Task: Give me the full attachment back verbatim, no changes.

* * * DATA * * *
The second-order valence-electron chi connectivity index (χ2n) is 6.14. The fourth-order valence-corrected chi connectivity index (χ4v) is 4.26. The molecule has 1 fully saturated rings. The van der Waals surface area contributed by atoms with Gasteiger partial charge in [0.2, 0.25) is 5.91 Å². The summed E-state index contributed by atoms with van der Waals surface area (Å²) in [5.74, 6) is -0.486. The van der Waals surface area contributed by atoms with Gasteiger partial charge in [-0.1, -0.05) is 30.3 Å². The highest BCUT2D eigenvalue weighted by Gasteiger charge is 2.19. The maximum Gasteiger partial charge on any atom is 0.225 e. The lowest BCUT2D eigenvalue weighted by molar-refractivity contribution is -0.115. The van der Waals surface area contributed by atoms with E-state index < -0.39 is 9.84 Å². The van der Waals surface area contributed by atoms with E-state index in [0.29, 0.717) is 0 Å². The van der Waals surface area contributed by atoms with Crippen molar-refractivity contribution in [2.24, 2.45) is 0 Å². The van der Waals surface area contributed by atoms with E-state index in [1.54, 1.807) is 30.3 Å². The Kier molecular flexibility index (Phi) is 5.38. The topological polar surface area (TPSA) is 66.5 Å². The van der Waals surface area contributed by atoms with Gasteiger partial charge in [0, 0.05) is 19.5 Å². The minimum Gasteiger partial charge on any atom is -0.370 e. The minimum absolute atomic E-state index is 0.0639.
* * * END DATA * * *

The second-order valence-electron chi connectivity index (χ2n) is 6.14. The fourth-order valence-corrected chi connectivity index (χ4v) is 4.26. The molecule has 1 fully saturated rings. The van der Waals surface area contributed by atoms with Gasteiger partial charge in [0.2, 0.25) is 5.91 Å². The summed E-state index contributed by atoms with van der Waals surface area (Å²) in [5.74, 6) is -0.486. The van der Waals surface area contributed by atoms with Gasteiger partial charge in [-0.1, -0.05) is 30.3 Å². The highest BCUT2D eigenvalue weighted by Gasteiger charge is 2.19. The maximum Gasteiger partial charge on any atom is 0.225 e. The lowest BCUT2D eigenvalue weighted by molar-refractivity contribution is -0.115. The van der Waals surface area contributed by atoms with E-state index < -0.39 is 9.84 Å². The van der Waals surface area contributed by atoms with E-state index in [0.29, 0.717) is 0 Å². The van der Waals surface area contributed by atoms with Crippen molar-refractivity contribution in [2.24, 2.45) is 0 Å². The van der Waals surface area contributed by atoms with E-state index in [1.54, 1.807) is 30.3 Å². The Kier molecular flexibility index (Phi) is 5.38. The topological polar surface area (TPSA) is 66.5 Å². The van der Waals surface area contributed by atoms with Gasteiger partial charge in [0, 0.05) is 19.5 Å². The minimum Gasteiger partial charge on any atom is -0.370 e. The minimum absolute atomic E-state index is 0.0639.